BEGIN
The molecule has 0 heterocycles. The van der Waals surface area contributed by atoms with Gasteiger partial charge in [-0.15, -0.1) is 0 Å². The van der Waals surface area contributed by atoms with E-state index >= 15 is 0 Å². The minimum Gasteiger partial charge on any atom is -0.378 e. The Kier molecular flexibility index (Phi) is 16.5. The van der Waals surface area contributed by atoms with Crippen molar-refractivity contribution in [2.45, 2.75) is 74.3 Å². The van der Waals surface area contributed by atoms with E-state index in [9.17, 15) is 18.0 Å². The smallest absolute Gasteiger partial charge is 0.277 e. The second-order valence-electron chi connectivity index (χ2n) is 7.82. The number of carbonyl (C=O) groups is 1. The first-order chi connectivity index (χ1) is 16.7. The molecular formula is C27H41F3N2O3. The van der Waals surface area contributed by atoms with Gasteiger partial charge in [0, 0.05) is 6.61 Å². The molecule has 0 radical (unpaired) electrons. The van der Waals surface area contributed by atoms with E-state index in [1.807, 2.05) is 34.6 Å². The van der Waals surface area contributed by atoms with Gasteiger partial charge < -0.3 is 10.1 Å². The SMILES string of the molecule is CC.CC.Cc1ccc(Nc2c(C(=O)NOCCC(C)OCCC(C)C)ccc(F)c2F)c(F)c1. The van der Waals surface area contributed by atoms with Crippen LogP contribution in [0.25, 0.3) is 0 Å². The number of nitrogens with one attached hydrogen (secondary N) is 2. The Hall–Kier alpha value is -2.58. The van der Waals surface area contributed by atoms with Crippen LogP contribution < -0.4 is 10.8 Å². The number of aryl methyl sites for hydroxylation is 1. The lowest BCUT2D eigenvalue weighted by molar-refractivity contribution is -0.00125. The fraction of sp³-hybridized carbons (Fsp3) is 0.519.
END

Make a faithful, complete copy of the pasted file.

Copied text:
The molecule has 0 heterocycles. The van der Waals surface area contributed by atoms with Gasteiger partial charge in [-0.15, -0.1) is 0 Å². The van der Waals surface area contributed by atoms with E-state index >= 15 is 0 Å². The minimum Gasteiger partial charge on any atom is -0.378 e. The Kier molecular flexibility index (Phi) is 16.5. The van der Waals surface area contributed by atoms with Crippen molar-refractivity contribution in [2.45, 2.75) is 74.3 Å². The van der Waals surface area contributed by atoms with E-state index in [9.17, 15) is 18.0 Å². The smallest absolute Gasteiger partial charge is 0.277 e. The second-order valence-electron chi connectivity index (χ2n) is 7.82. The number of carbonyl (C=O) groups is 1. The first-order chi connectivity index (χ1) is 16.7. The molecular formula is C27H41F3N2O3. The van der Waals surface area contributed by atoms with Gasteiger partial charge in [0, 0.05) is 6.61 Å². The molecule has 0 radical (unpaired) electrons. The van der Waals surface area contributed by atoms with E-state index in [1.807, 2.05) is 34.6 Å². The van der Waals surface area contributed by atoms with Gasteiger partial charge < -0.3 is 10.1 Å². The SMILES string of the molecule is CC.CC.Cc1ccc(Nc2c(C(=O)NOCCC(C)OCCC(C)C)ccc(F)c2F)c(F)c1. The van der Waals surface area contributed by atoms with Crippen LogP contribution in [0.25, 0.3) is 0 Å². The number of nitrogens with one attached hydrogen (secondary N) is 2. The Hall–Kier alpha value is -2.58. The van der Waals surface area contributed by atoms with Crippen LogP contribution < -0.4 is 10.8 Å². The number of aryl methyl sites for hydroxylation is 1. The lowest BCUT2D eigenvalue weighted by molar-refractivity contribution is -0.00125. The fraction of sp³-hybridized carbons (Fsp3) is 0.519.